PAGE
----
Resources

Welcome to our resources search page. Please use the drop down menu to find recent Waterwise research and reports. This website also hosts the Water Efficiency Evidence Database, which is a repository of key research reports and paid for by UK water companies to support research and innovation.

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Improving Uptake in Home Visit Retrofit Programmes (2012)

This report by Waterwise sets out to better understand the factors influencing the uptake of home visit and home retrofit projects and reviews recruitment methods that were deployed successfully and unsuccessfully in previous programmes. Evidence was collected through a literature review focusing on information available for the UK and phone interviews with people closely involved in the recruitment process. The research elicited crucial insights about common methods including letters, phone calls, and door-knocking, when, where and how to use them, but also identified knowledge gaps for future research.

For the full article click here.

Green Deal Guidance for the Water Sector (2012)

This guidance was developed by Waterwise and the Energy Saving Trust to help increase and simplify the delivery of joint energy and water efficiency programmes, through partnerships working between water companies and energy efficiency programme providers. This includes the Green Deal, ECO and other local authority energy efficiency/fuel poverty-led in-home schemes. The guidance addresses aspects of how to design effective water and energy partnerships, which devices to install when, how to engage and advice customers, and information on expected water, energy, and money savings.

For the full article click here.

Saving Water in Educational Facilities (2012)

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This document provides advice on water saving in educational facilities, in the context of the USA. It is produced by the WaterSense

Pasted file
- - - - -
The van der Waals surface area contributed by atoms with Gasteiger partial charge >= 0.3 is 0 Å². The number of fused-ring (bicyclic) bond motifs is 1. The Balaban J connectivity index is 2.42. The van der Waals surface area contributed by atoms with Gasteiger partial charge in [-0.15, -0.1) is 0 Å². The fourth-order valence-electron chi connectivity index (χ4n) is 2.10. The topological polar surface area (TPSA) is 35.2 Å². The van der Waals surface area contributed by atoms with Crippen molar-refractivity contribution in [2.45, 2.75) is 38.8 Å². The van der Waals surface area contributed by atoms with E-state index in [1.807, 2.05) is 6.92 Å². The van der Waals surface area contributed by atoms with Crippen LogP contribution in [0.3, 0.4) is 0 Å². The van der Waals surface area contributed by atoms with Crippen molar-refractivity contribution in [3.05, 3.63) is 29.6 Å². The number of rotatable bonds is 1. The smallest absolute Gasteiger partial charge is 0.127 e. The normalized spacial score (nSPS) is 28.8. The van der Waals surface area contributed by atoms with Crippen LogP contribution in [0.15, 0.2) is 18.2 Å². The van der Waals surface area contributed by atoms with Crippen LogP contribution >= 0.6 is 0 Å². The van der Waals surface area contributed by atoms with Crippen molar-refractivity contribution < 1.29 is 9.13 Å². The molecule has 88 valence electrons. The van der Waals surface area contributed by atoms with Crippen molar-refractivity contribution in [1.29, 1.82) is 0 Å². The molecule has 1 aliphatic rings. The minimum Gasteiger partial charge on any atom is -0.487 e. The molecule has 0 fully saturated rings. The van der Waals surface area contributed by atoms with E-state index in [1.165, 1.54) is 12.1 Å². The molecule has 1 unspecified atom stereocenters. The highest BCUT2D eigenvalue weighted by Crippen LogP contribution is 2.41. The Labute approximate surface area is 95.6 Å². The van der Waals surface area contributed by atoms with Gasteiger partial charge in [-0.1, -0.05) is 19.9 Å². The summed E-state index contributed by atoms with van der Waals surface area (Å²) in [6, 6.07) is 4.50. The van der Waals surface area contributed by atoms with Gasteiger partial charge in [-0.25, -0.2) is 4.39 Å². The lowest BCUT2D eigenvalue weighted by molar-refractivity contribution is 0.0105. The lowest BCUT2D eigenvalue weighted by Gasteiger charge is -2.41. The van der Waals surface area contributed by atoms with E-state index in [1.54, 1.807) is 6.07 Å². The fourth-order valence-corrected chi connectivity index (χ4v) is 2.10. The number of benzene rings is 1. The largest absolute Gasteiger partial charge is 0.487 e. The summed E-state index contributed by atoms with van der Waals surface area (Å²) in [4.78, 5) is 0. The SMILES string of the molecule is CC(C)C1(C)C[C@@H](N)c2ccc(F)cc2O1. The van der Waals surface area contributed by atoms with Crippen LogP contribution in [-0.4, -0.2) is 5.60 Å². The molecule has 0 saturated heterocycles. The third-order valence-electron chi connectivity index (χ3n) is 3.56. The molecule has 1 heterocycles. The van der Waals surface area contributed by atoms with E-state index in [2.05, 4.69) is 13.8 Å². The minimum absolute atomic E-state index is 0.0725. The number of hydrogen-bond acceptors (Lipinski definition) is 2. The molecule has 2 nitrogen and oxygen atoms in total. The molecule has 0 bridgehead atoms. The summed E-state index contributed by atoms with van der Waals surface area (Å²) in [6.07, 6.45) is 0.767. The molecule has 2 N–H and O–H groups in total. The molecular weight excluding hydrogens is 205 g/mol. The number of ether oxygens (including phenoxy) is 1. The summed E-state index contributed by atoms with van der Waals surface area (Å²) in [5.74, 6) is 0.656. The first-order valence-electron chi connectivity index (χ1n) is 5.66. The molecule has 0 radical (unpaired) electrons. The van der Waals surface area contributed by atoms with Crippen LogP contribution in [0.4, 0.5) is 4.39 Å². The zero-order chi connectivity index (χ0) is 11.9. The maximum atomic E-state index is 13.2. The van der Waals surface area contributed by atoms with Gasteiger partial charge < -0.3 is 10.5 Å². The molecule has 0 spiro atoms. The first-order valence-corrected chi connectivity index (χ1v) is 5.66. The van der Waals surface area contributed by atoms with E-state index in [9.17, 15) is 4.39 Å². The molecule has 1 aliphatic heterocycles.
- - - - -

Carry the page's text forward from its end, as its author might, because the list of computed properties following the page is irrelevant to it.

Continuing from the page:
For the full article click here.

The Case for Water Efficiency (2012)

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This position paper describes the role of water efficiency in urban water use in Australia and identifies emerging issues. Designated for decision-makers and policy developers, it presents the case for consideration of water efficient policies and practices. Whilst reference is made to operational efficiency including leakage control and water management policies and practices, it is directed primarily at water efficiency at the point of use.

For the full article click here.

How to Manage Change and Improve Water Efficiency

WRAP

WRAP has produced this easy-to-use handbook to help food and drink companies establish changes that improve their water efficiency. This handbook covers two key areas that will help facilitate behaviour changes within your business: understanding and challenging behavioural inertia; and identifying the ingredients for success: – drivers for change: senior management commitment is essential; – clear and shared vision: staff at all levels should be on board; – capacity for change: providing the resources, time and budget to deliver your desired outcome; and – prioritise action: using the ’plan-do-check-review’ approach and ensuring that you keep communication routes open.

For the full article click here.

An evaluation of the Plug In water saving project (2012)